Maybe the cranky ticket girl should spend a few minutes in the actual exhibit.  It would sure do her heart good.

Enter, the Roach


In my home, I am the killer of bugs.

To be accurate though, I should say I am the killer of roaches.  Other bugs and insects often have a second chance in our home, but roaches no.

I have been roused from deep slumber to eradicate an insect that had all my family members screaming and literally standing on furniture.  Yes, it happens in real life.

I admit that I do not relish my title at times.  I have been known to recoil with a yelp when taken by surprise by a shifty bug, as in the other night when I felt something on my thigh and reacted with a sharp intake of breath and a swipe sending the creature sailing across the room.

But for the most part I do my duty with stoic efficiency.

The other day my partner and son were out, she teaching and he attending intellectual day camp, so I was sitting on the sofa reading.  Out the corner of my eye, I saw a flicker of movement.

I turned to look and there was one of the largest roaches I had ever seen in my life crawling sideways across our barrister case.  This was no water bug or palmetto bug, no this was a full grown, beauty of a cockroach.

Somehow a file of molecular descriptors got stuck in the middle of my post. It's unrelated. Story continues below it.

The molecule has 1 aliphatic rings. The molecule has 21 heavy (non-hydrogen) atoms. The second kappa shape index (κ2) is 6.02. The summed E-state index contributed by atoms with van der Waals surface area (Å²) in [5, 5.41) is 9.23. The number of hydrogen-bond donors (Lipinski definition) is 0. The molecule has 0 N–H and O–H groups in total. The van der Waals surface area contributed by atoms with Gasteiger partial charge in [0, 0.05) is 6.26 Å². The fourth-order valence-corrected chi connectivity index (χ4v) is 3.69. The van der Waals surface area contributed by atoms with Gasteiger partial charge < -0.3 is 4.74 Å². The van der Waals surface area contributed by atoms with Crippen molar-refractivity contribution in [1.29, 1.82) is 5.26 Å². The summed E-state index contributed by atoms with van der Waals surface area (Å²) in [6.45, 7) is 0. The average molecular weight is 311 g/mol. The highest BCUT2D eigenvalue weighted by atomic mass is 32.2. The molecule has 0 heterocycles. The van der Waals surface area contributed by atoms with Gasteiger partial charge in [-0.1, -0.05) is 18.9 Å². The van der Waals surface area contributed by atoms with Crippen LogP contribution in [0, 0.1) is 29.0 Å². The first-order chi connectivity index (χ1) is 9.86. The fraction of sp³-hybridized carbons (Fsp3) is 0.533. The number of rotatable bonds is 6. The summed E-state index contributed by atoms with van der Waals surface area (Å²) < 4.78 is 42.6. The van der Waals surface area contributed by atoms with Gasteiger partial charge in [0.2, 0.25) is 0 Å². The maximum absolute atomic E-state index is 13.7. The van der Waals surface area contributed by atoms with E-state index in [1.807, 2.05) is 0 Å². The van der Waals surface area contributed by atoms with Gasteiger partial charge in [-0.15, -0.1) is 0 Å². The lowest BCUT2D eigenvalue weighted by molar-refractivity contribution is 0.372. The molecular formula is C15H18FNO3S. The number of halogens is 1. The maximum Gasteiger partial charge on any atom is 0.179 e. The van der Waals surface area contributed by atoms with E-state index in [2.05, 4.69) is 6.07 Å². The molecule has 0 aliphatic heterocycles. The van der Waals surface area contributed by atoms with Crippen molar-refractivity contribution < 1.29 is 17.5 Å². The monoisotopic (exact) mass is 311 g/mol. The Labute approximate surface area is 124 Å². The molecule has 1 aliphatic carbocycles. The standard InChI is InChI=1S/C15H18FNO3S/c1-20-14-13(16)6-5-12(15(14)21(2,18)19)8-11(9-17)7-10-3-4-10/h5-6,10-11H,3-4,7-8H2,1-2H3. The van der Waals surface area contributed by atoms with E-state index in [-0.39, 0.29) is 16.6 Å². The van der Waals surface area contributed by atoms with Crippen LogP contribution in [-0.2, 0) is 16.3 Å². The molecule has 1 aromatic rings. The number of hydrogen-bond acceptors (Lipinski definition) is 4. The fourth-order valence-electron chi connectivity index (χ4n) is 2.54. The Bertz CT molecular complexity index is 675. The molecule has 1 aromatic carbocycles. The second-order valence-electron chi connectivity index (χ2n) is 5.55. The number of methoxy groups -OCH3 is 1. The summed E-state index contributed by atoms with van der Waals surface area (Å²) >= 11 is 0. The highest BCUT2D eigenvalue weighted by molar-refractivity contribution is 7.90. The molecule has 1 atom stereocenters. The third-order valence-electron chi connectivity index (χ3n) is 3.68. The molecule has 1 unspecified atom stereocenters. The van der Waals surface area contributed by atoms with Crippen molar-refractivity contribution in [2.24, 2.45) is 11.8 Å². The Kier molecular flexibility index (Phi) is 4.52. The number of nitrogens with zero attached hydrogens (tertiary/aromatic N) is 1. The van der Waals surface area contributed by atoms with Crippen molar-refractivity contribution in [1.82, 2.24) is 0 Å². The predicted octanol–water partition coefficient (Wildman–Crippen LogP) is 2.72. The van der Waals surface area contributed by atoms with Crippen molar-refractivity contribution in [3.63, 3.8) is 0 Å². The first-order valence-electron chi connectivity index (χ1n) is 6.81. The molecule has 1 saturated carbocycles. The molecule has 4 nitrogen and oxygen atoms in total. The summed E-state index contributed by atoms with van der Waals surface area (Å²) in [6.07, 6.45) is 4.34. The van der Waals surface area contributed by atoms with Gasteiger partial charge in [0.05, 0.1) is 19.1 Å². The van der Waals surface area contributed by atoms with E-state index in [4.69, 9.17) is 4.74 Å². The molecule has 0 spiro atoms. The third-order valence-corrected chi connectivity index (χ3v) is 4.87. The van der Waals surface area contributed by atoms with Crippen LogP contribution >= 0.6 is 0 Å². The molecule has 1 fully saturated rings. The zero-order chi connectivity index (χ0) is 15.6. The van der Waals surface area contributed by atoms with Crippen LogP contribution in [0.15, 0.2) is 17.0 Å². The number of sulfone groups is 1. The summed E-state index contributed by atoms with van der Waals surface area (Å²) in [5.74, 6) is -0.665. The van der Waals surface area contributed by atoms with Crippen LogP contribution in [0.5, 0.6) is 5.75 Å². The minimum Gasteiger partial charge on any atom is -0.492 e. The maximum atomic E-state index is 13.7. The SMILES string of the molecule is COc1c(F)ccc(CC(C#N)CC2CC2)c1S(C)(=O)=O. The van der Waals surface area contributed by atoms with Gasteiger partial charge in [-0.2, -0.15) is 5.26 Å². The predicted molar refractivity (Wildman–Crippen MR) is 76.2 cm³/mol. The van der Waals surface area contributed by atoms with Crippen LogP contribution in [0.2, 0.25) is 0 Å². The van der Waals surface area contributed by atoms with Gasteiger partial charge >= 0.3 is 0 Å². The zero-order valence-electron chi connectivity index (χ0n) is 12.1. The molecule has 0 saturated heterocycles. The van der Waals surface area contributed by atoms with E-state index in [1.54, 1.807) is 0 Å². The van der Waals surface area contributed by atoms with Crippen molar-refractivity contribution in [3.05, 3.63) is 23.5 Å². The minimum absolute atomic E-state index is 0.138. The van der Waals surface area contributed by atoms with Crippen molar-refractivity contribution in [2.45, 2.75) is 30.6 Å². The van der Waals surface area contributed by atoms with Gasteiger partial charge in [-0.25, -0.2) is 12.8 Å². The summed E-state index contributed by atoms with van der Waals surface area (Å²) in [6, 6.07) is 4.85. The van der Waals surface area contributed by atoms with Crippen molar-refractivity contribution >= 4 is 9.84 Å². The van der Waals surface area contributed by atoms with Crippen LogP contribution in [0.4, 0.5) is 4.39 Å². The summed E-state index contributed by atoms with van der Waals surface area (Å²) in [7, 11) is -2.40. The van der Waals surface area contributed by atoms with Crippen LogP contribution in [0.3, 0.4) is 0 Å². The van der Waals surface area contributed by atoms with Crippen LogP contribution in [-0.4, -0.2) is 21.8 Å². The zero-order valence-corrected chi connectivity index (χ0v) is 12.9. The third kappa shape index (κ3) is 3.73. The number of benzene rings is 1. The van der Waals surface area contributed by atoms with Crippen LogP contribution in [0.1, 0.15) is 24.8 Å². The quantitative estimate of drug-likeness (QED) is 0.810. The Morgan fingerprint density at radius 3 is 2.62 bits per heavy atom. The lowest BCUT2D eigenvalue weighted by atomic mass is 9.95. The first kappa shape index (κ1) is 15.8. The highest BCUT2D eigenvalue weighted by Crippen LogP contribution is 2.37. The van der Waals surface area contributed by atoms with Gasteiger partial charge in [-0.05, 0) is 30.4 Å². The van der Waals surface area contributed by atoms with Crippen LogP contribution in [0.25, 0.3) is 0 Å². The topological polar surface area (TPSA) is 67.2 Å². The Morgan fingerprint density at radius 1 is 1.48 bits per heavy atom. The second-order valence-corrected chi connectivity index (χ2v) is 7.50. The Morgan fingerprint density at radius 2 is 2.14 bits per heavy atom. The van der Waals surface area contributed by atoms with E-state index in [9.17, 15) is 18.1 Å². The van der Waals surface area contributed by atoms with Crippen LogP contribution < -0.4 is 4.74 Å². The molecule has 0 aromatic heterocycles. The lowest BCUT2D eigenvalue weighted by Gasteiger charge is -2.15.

Now, when one sees a roach of this magnitude, it does give one pause.

First came the thought, “Wow, that really is a big roach.”   The second thought was I was glad my family was not here for this one.

My intellect told me that I was disproportionally larger than the insect.  I knew that it would not come at me with dripping fangs and a hypnotizing stare.  I knew that it had been driven inside by the intense heat of the day and was just looking for relief.  I also knew that it had to die.

I shuddered to think if this giant prehistoric scavenger escaped to roam free and was discovered by any other member of my family.

I am not tremendously afraid of insects. I have a healthy respect for most and can find some quite interesting.

Arachnids on the other hand, I do not tolerate in my general vicinity, at all.  A result of being bitten on the face by, and I quote, “an aggressive house spider’, that sent me to the emergency room and ultimately left two divots in my cheek.  If they hang around outside fine; that’s their domain – just stay off my grill and thresholds and we can live in peace, but come into my house or vehicle; the kid gloves are off.

But once again, I digress.  Back to the enormous roach in my house.